Oxford YMCA Offers Strength Rehabilitation for Parkinson’s Disease, Mobility Issues

By Carson McKinney
Hottytoddy intern
cqmckinn@go.olemiss.edu

Retired Assistant Attorney Ralph Dean was diagnosed with Parkinson’s disease in 2018. Photo by Carson McKinney.

Being diagnosed with Parkinson’s disease or other mobility issues can render someone’s faith and strength; however, members of the LOU community now have an opportunity to regain mobility from a local class.

The Oxford YMCA offers a weekly class dedicated to building strength and stability for members with Parkinson’s disease and other mobility issues.

The class is held on Tuesdays from 10:30 to 11:30 a.m. and functions not only as an exercise class based upon stretching, weight training, boxing and more but also a support group where attendees can share experiences and motivate one another.

Oxford YMCA Operations Director Leslie Kennedy said the class was created in 2018 to better serve the needs of the Oxford-Lafayette community.

“I got interested in providing this program because we had a lot of people from the community ask ‘Hey, do you have anything for Parkinson’s patients?’ or even patients who have motor problems, flexibility problems or balance problems,” Kennedy said. “We heard from the community that there was just not anything geared toward that specific population.”

Oxford YMCA exercise specialist and personal trainer Corey Martin, who has 20 years of experience in exercise science and helping osteoporosis and arthritis patients, became interested teaching the class and received specialized training to become a certified Parkinson’s instructor. As a teacher, she works to cater to the unique needs of everyone in the class.

“You might have one individual that has bad tremors, you might have another individual with her balance off, you might have another one that their focus isn’t there,” Martin said. “Getting to know the people in my class as an instructor is very crucial because I kind of know how they tick, and I can help encourage because I know what their weaknesses are.”

Martin said he learns as he goes and tries to stay on top of what he is supposed to do as an instructor so he can make the class as successful as he can. Martin wants to be able to make each individual see results and improve from whatever their weakness is, he said.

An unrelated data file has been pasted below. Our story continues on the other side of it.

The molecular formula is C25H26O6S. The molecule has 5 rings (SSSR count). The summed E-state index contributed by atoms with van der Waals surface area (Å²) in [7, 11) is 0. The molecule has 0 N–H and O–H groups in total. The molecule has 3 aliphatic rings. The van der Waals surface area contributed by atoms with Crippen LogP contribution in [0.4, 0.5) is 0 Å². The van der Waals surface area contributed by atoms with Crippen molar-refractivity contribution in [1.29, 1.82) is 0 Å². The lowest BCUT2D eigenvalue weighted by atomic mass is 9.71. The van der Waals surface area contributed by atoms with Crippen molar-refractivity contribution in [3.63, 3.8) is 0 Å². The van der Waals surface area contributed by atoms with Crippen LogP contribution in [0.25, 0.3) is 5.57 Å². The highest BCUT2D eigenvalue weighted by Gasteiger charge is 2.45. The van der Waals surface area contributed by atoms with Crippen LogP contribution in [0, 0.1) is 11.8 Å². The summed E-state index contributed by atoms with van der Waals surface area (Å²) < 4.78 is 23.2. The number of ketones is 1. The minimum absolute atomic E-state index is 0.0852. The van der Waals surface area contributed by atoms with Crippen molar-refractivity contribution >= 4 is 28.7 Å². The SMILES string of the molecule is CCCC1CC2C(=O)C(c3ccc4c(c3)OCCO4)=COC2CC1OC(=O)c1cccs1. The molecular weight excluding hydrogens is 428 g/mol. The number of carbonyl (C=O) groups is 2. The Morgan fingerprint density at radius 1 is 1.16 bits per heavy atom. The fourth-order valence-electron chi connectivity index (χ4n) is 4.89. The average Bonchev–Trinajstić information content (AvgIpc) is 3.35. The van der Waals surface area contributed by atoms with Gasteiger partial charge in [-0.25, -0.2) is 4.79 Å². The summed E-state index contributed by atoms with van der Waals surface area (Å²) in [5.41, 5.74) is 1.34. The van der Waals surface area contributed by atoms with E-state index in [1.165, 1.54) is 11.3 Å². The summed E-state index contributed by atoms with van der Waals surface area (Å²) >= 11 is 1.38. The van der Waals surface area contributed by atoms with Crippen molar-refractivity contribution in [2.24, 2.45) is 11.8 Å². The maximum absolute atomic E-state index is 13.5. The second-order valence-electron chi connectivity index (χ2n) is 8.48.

Retired Assistant Attorney Ralph Dean was diagnosed with Parkinson’s disease in 2018 and said the care of his doctor, the support of his spouse and the exercise he gets in the YMCA’s class allow him to live a “pretty normal life.”

“There is no cure for Parkinson’s, but pretty much everybody agrees that exercises like the class we’re doing here greatly enhance your quality of life and may put off certain things like being put in a wheelchair,” Dean said. “There are things we can do as patients to help our physical well-being.”

Two people with Parkinson’s disease may not have the same symptoms. For example, Dean’s Parkinson’s is rigid, meaning he does not experience tremors and causes him to feel fatigued, especially on his right side, leading to coordination issues.

Becky Hiter, another class participant and recently-retired Northwest Community College art appreciation instructor, says other Parkinson’s patients can experience “hidden symptoms.”

“I may have bad anxiety and tremors, and somebody else might not have tremors. It can affect your self-confidence and your self-image because you feel like less of a person in different areas,” Hiter said. “Psychologically, it can take its toll as well as emotionally. Being active is probably the best thing we can do that we have control over, as long as our bodies are physically able to push and be active.”

Retiree and YMCA Board Member Ron Hipp does not have Parkinson’s; he had a stroke in November 2017 that left him with little to no feeling on the left side of his body. He has since recovered some of his strength through physical therapy and exercises like the ones offered in the YMCA’s weekly class. He says the class is helpful for anyone, not just Parkinson’s patients.

“I’d like to say that I would do the same class even if I was well,” Hipp said. “You work out a lot of different muscles in an hour’s time. It’s not just weightlifting. The pace is high-paced, and Corey is a hurricane when she comes through.”

In the future, Kennedy said the Oxford YMCA plans to add classes on more days of the week and offer different licensed Parkinson’s exercise programs.

For more information on the Oxford YMCA, visit the organization’s website.


2 COMMENTS

  1. My sister is 61 years and has been suffering from PD for the past 6years. Lately her condition started hallucinating and I did not know how to handle the situation. She could not sleep and tried to find and catch the imaginary people who she thinks are real, she had tremors for several years and was gradually becoming worse before we found PD herbal supplement from totalcureherbsfoundation. c om that was able to get rid of her disease and alleviate all symptoms within the short period of her 15 weeks of usage.

  2. My symptoms started at the age of 47. My fingers on my left hand were stiff and were difficult to move. People noticed that my walk was not normal. I was often asked did I hurt. I noticed nothing different about my walk. It was difficult getting up from` a chair and getting out of a car. I was diagnosed a year later ,it was the onset of tremors starting in my right hand that caused my other symptoms to be recognized as Parkinson’s.. I am now 59. With the new herbal medicine i purchase from totalcureherbsfoundation .c om  was my only way to get rid of my PD,the herbal formula effectively reverse my condition and alleviate all symptoms. 

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